Another year, another Congress, another attempt to enact LGBTQ+ equality legislation that has no hope of succeeding. If LGBTQ+ Americans are to gain federal protections for their sexual orientation and gender identity, it will only be because responsible centrist senators — such as Democrat Sens. Joe Manchin and Kyrsten Sinema, and Republican Sens. Susan Collins and Mitt Romney — strike a compromise to save the Equality Act from the failed strategy of its supporters.

The current version of the Equality Act, recently passed by the House of Representatives, is a partisan one. It would create federal anti-discrimination protections for sexual orientation and gender identity while explicitly reducing federal religious freedom protections. The former idea has bipartisan appeal, while the latter does not. Unsurprisingly, the partisan version of the Equality Act passed along mostly partisan lines, just like it did in the last Congress, and has no hope of becoming law.

Consider the evidence. The Equality Act got 12 fewer supporting votes in Congress this year compared to last Congress, including seven fewer votes from Democrats and five fewer votes from Republicans. Support in Congress for the partisan version of the Equality Act is trending in the wrong direction.

Despite Democratic Party control of the Senate, due to filibuster rules the legislation needs the votes of at least 10 Senate Republicans — 20% of GOP senators — to pass. This means the Equality Act will have to achieve a compromise that appeals to centrist senators from both parties to have any shot at passing. However, the partisan version of the Equality Act recently lost the support of the most centrist Republican in the senate: Collins.

Compromise that can finally achieve anti-discrimination protections for LGBTQ+ American requires rising above partisanship to find what unites the majority of Americans: the desire for respect and equality for all people regardless of belief or nonbelief, sexual orientation or gender identity. This is doable. We have proven it in Utah.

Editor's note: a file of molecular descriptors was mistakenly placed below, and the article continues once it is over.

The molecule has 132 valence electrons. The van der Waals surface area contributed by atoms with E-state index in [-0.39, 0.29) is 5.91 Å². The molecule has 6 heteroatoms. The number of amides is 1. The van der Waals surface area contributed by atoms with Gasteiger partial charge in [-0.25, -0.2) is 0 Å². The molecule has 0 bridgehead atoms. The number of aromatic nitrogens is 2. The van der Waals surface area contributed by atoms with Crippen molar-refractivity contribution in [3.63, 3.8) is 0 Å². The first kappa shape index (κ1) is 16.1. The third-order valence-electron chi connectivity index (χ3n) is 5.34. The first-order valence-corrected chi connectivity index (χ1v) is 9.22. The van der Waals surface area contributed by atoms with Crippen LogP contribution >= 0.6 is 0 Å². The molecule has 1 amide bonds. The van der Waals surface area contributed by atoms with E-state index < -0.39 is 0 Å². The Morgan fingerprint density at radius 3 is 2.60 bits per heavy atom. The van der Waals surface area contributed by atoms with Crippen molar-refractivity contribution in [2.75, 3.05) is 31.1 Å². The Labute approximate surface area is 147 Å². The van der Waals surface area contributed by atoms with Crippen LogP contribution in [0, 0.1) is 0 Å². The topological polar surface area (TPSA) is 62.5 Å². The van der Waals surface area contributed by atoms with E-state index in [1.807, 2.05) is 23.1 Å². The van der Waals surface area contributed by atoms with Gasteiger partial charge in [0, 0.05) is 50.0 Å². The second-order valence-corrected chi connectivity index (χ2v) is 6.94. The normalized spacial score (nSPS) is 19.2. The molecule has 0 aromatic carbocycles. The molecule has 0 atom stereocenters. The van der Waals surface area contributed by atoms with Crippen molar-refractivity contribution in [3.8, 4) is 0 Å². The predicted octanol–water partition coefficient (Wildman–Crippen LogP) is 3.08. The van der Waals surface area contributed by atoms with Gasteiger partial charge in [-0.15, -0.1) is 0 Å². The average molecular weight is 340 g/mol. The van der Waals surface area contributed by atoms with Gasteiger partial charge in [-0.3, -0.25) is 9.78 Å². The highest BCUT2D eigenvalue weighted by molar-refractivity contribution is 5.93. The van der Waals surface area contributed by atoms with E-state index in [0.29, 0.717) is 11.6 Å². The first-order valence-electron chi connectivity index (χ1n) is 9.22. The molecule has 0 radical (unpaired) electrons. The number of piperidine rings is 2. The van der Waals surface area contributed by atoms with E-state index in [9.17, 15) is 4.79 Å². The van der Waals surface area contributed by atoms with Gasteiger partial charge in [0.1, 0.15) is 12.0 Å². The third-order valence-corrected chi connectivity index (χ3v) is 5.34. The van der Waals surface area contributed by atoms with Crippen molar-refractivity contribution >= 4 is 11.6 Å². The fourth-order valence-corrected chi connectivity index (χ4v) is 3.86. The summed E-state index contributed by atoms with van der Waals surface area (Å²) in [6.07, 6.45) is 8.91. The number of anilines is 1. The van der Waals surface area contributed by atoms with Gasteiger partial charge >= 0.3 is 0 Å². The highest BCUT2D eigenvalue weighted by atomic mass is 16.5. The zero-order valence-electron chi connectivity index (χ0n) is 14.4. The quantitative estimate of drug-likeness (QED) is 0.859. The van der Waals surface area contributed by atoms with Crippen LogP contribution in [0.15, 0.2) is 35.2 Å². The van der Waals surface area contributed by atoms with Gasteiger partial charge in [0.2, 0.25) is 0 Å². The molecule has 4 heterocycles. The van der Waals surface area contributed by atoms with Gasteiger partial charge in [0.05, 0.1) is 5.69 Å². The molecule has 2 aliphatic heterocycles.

For years religious and LGBTQ+ Utahans have peacefully lived under a law that secures the jobs and homes of LGBTQ+ individuals against discrimination, while protecting people of faith better than anywhere else in the nation. Religious freedom in Utah has not forced LGBTQ+ Utahans back into the closet. Protections for sexual orientation and gender identity have not oppressed the religious identity of churches and individuals.


How can such compromise be struck in Congress? One way is to amend the Equality Act to protect a community often neglected by culture warriors on both sides: religious LGBTQ+ Americans.

Supporters of the Equality Act and religious freedom would likewise find their minds expanded and their lives enriched by listening to people who straddle both faith and LGBTQ+ identity. It is a false narrative to assume that religion and LGBTQ+ always need to be oppositional. In fact, nearly half of all LGBTQ+ Americans are religious, and every major religious group favors LGBTQ+ nondiscrimination policies.

These Americans want — and deserve — the ability to practice their faith in public and be protected from discrimination against their sexual orientation and gender identity. Because today’s centrist senators straddle their own gaping divides in their respective political parties, they are uniquely equipped to resonate with and craft a compromise based on the needs of religious LGBTQ+ Americans.

When it comes to helping Americans live without fear of discrimination, we must rise above the futile partisan path of one-side-takes-all victory. Centrist senators like Sinema and Manchin on the left and Collins and Romney on the right should step forward to protect both LGBTQ+ Americans and people of faith in ways that culture warriors cannot hope to achieve. The longer we put off serious compromise, the longer LGBTQ+ Americans — especially religious ones — will be forced to live with discrimination.